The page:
By Stephanie Liang
Tokyo Disneyland was absolutely magical. Although I did choose a very busy day to go, I still had an amazing time.
One of the differences I noticed between the U.S. Disneyland and Tokyo Disneyland was the food. Despite the plethora of Mickey-shaped foods available at both Disneylands, there were various types of foods that catered to Japanese tastes as opposed to the American palette, including pork gyouza (fried dumplings) and mochi space invaders. Turkey legs are famous at the U.S. Disneyland for their enormous size and succulent meat. Although turkey legs were also served at Tokyo Disneyland, their size fit Japanese preferences and was simply the average size of a normal turkey leg, but the quality of the meat was on par. They also served various flavors of popcorn, ranging from the typical flavors such as sea salt and caramel, to exotic flavors like strawberry, curry, and soy sauce with butter. One of my favorite foods of the day was this Mickey-shaped waffle topped with strawberry sauce and condensed milk.
Architecturally, the two Disneyland parks are almost exactly the same. Cinderella’s castle stood in the middle of the park, and popular rides such as A Small World After All, Alice’s Teacups, Dumbo’s Flight, Space Mountain, and Pirates of the Caribbean were scattered around the park.
I could easily detect societal differences between the Japanese Disneyland goers and their American counterparts. In America, everyone squeezes into every tight crevice when waiting in line, while in Japan, people prefer to keep some distance between each other so that the lines are not as long as they appear. Despite the long wait times and the intense humidity, people were very polite and mostly kept to themselves. Japanese Disney goers also get to enjoy certain areas fenced off specifically for sitting. Many people brought their own towels and sat in what looked like lines of people. In addition, Disneyland Tokyo was especially accommodating to foreigners. Multiple times, we asked to be seated in the front car to get the full visual experience of each ride, and every time the Disneyland Tokyo staff were very understanding. We actually noticed this throughout our stay in Tokyo; the customer service in Japan is impeccable in just about any establishment, because Japanese society works towards providing a good experience to visitors and leaving a good impression.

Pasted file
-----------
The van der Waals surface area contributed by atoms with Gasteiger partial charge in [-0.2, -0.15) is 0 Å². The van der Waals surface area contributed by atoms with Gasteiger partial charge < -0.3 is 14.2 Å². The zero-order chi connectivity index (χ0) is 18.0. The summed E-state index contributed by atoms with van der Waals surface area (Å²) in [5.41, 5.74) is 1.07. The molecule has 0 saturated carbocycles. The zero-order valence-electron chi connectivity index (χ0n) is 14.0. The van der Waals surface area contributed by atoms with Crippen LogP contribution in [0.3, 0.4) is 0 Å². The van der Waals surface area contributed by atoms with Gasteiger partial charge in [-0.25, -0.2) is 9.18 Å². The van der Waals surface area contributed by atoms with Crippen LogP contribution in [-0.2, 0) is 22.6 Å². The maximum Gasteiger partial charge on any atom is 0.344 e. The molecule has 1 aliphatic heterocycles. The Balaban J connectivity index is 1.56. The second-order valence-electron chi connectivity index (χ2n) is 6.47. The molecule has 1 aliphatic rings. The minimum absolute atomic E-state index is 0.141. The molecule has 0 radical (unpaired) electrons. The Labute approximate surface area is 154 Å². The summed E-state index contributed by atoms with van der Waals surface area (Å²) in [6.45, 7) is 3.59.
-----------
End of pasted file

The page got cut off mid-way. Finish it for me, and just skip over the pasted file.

The visual effects of each Disney ride were absolutely astounding. In the Haunted Mansion ride, for example, apparitions were realistic holograms dancing around the ballroom, and the robot in Pirates of the Caribbean looked exactly like the movie’s actual actors. It was like nothing I had ever seen before, and in my opinion, it even surpassed the technology found in the U.S. Disneyland.
The pyrotechnic show was also equally amazing, but it was almost identical to that found in the states. We watched a parade of magical floats and a giant fireworks show in front of Cinderella’s castle.
Overall, my experience was magical, which can be expected of any Disney resort, but I did not expect to learn so much about Japanese culture in what is essentially a “Western” amusement park. It seems like the Japanese have adapted Disneyland into their own culture, and the park serves as a metaphor for all of Japan’s great adaptations that, throughout time, become uniquely Japanese.